People say that the thing that makes Madonna such a brilliant, vital artist is that she has stayed fresh over the course of 30 years of pop music by constantly reinventing herself. While that may be true, there's another layer to her that is often overlooked: She does an incredible job of constantly couching herself as an underdog. Because of her constant risk taking and experimentation, each of her albums seems like a comeback effort (even though she's never really gone away).
The best example of this came in 1998, when on this day she released Ray of Light. The middle part of the 1990s were unusually rocky for Madonna, as she focused a lot of her energy on the somewhat-maligned film version of the musical "Evita" (in which she played Eva Peron). Her last pop album was 1994's Bedtime Stories, a more straight-ahead R&B album that saw her attempting to transition from her Erotica persona into something different (though the ill-defined goals of that album make it sound unfocused today). With the word "electronica" on the lips of music aficionados around the world and albums by the Prodigy topping the Billboard album chart, Madonna tapped dance music maven William Orbit to guide Ray of Light. The result deftly melds Madonna's traditional pop and R&B sounds with bits of techno, trip-hop, house and trance.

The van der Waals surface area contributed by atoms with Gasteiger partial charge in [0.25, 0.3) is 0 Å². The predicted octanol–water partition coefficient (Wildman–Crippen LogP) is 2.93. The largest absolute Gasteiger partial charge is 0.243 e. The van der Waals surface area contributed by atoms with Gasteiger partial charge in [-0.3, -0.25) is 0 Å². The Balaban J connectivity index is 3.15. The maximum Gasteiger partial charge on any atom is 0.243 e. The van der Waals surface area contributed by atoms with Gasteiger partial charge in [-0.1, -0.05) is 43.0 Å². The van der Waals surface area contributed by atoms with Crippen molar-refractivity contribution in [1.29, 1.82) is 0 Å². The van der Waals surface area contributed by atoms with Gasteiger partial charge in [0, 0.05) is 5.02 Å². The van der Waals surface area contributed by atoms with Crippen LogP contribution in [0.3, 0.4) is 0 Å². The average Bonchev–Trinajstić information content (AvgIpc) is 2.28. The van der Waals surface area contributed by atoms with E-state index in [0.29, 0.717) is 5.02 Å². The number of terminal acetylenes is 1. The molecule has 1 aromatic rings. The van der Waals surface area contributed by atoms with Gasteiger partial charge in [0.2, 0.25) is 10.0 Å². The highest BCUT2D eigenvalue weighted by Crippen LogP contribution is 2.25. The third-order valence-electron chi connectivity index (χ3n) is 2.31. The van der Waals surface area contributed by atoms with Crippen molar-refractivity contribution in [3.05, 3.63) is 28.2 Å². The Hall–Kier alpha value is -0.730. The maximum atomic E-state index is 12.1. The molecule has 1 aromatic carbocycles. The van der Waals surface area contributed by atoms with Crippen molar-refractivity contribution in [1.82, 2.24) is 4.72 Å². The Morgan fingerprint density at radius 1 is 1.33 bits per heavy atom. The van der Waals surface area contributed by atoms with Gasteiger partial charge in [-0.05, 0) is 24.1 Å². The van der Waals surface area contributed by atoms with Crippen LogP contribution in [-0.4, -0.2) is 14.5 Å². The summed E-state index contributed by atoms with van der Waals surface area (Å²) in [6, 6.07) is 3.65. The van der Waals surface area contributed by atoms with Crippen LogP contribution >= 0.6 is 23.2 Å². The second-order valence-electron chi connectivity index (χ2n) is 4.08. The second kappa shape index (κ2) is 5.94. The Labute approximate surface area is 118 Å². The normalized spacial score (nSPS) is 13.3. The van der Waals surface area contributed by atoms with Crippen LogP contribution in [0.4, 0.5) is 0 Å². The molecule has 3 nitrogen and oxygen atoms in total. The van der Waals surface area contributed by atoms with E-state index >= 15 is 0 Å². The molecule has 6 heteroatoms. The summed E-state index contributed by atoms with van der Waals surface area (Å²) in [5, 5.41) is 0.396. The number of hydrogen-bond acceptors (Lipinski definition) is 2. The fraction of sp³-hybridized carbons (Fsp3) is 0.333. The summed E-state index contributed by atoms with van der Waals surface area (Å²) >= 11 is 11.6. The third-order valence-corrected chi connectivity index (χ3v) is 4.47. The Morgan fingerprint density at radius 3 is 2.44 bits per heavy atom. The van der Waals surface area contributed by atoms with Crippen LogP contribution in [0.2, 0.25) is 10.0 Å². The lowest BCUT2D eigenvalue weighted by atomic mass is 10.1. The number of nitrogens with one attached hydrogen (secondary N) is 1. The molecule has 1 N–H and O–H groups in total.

Despite the fact that the lead single was the extremely odd "Frozen," Ray of Light became one of Madonna's biggest albums, spawning hits like "The Power of Goodbye" and "Drowned World (Substitute for Love)." But no doubt the biggest hit was the title track, which remains one of the finest radio singles of the '90s and whose clip scored a VMA for Video of the Year in 1998.